• If the condition is true, it means we have at least mid papers with at least mid citations, and we should look to see if there's a higher h-index possible, so we move the left pointer to mid.
  • Conversely, if the condition is false, it means we have fewer than mid papers with at least mid citations, so we must lower our expectations and thus move the right pointer to mid - 1.

The loop continues adjusting left and right until they converge, at which point left will hold the maximum h-index that satisfies the h-index condition (citations[n - left] >= left). This left value is what's returned as the solution to the problem.

The entire process requires no additional data structures as it operates directly on the input array and uses a handful of variables for the pointers and the middle index. The binary search pattern itself serves as the primary algorithmic strategy, exploiting the ordered nature of the input and requiring only O(log n) time to complete.

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Example Walkthrough

Let's consider a researcher whose papers have the following citation counts, sorted in ascending order: [0, 1, 3, 5, 6]. The goal is to find the h-index using the binary search approach explained above.

There are 5 papers, so we set left to 0 and right to 5, representing possibility for the h-index from 0 to 5.

Step 1: while (left < right)

  • left = 0, right = 5
  • Calculate mid = (0 + 5)/2 = 2 (since we're using integer division, the fractional part is discarded)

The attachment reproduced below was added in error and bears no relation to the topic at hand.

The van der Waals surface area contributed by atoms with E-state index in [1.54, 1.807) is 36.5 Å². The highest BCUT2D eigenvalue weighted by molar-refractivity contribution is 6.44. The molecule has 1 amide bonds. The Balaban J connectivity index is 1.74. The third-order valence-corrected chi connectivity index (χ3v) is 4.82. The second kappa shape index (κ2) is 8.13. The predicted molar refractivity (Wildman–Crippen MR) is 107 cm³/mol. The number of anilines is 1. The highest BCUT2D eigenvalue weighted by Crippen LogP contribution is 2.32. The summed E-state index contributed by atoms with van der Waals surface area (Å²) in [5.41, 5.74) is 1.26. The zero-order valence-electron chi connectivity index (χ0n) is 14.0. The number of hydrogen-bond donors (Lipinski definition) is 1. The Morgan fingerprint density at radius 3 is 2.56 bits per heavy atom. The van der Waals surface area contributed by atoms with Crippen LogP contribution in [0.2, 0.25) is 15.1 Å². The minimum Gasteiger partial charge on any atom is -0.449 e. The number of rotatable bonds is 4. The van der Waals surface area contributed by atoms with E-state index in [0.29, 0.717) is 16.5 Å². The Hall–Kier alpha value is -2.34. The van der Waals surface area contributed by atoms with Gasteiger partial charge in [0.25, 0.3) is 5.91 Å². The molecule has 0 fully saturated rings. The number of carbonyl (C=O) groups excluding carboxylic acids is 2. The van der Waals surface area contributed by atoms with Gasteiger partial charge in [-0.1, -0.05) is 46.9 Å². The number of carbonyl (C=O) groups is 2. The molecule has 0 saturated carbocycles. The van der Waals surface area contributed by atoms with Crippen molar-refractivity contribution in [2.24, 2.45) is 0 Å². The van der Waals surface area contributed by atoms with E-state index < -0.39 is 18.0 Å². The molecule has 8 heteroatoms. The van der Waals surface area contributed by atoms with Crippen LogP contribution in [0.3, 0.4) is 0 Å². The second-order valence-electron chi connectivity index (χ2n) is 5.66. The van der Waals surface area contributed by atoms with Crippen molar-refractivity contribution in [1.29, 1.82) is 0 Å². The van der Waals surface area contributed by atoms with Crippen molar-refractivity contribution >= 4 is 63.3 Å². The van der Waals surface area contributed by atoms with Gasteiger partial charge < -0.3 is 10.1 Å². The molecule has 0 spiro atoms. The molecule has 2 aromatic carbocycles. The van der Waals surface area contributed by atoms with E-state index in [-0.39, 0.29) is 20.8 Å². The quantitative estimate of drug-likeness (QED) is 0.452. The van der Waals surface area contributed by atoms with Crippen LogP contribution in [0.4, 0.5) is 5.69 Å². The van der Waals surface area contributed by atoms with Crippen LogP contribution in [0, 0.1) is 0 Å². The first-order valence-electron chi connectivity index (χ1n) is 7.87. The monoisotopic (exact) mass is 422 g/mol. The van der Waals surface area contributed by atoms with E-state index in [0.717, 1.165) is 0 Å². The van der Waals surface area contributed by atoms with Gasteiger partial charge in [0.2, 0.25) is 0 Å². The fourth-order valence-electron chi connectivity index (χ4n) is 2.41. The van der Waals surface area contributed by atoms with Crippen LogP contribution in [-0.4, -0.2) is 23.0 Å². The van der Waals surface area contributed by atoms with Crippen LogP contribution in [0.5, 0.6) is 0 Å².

• Check the condition citations[n - mid] >= mid, with n being the number of papers.
  • citations[5 - 2] is citations[3] which is 5. Since 5 >= 2, the condition is true.
  • We might have a higher h-index, so we set left to mid. Now, left = 2 and right = 5.

Step 2: while (left < right)

  • left = 2, right = 5
  • Calculate mid = (2 + 5)/2 = 3
  • citations[5 - 3] is citations[2] which is 3. Since 3 >= 3, the condition is true.
  • We could still have a higher h-index, so again set left to mid. Now, left = 3 and right = 5.

Step 3: while (left < right)

  • left = 3, right = 5
  • Calculate mid = (3 + 5)/2 = 4
  • citations[5 - 4] is citations[1] which is 1. Since 1 < 4, the condition is false.
  • We've overshot the possible h-index, so we need to lower it, set right to mid - 1. Now, left = 3 and right = 4 - 1 = 3.

In the next step, left will equal right and the loop will stop. left, which also equals right, is our h-index which is 3. This means the researcher has 3 papers with at least 3 citations each. This matches the definition of the h-index, and since the search ended, this is the maximum h possible for the given citations array.

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Python Solution

1from typing import List
3class Solution:
4    def hIndex(self, citations: List[int]) -> int:
5        # Initialise the length of the citations list.
6        number_of_citations = len(citations)
7        # Set initial search range from 0 to number_of_citations.
8        left, right = 0, number_of_citations
9        # Perform binary search to find the h-index.
10        while left < right:
11            # Mid-point of the current search range calculated using bitwise right shift, equivalent to dividing by 2.
12            # Adding 1 to include the mid element in the right part of the search during the next iteration.
13            mid = (left + right + 1) // 2  # Using '//' for integer division in Python3
14            # Check if mid citations have at least 'mid' each.
15            if citations[number_of_citations - mid] >= mid:
16                # If condition satisfied, search in the right half.
17                left = mid
18            else:
19                # Else search in the left half, exclude 'mid' by subtracting one.
20                right = mid - 1
21        # The left pointer indicates the maximum number of citations that at least 'left' papers have.
22        return left

Java Solution

1class Solution {
2    public int hIndex(int[] citations) {